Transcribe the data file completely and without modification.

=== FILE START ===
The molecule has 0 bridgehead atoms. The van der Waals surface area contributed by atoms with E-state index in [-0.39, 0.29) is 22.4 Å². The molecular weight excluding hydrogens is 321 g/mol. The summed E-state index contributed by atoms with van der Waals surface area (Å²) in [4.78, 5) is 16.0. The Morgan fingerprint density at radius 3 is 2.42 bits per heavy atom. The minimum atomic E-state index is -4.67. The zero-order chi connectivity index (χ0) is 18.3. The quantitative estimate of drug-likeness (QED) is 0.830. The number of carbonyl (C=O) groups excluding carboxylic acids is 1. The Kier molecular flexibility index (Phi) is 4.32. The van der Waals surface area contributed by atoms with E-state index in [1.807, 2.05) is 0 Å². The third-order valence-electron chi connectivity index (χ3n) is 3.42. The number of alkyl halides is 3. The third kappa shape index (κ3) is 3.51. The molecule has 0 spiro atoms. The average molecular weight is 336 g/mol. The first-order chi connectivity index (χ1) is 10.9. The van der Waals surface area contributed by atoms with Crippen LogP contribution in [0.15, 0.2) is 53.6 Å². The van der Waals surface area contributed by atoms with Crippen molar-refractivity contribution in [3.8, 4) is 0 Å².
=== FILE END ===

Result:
The molecule has 0 bridgehead atoms. The van der Waals surface area contributed by atoms with E-state index in [-0.39, 0.29) is 22.4 Å². The molecular weight excluding hydrogens is 321 g/mol. The summed E-state index contributed by atoms with van der Waals surface area (Å²) in [4.78, 5) is 16.0. The Morgan fingerprint density at radius 3 is 2.42 bits per heavy atom. The minimum atomic E-state index is -4.67. The zero-order chi connectivity index (χ0) is 18.3. The quantitative estimate of drug-likeness (QED) is 0.830. The number of carbonyl (C=O) groups excluding carboxylic acids is 1. The Kier molecular flexibility index (Phi) is 4.32. The van der Waals surface area contributed by atoms with E-state index in [1.807, 2.05) is 0 Å². The third-order valence-electron chi connectivity index (χ3n) is 3.42. The number of alkyl halides is 3. The third kappa shape index (κ3) is 3.51. The molecule has 0 spiro atoms. The average molecular weight is 336 g/mol. The first-order chi connectivity index (χ1) is 10.9. The van der Waals surface area contributed by atoms with Crippen LogP contribution in [0.15, 0.2) is 53.6 Å². The van der Waals surface area contributed by atoms with Crippen molar-refractivity contribution in [3.8, 4) is 0 Å².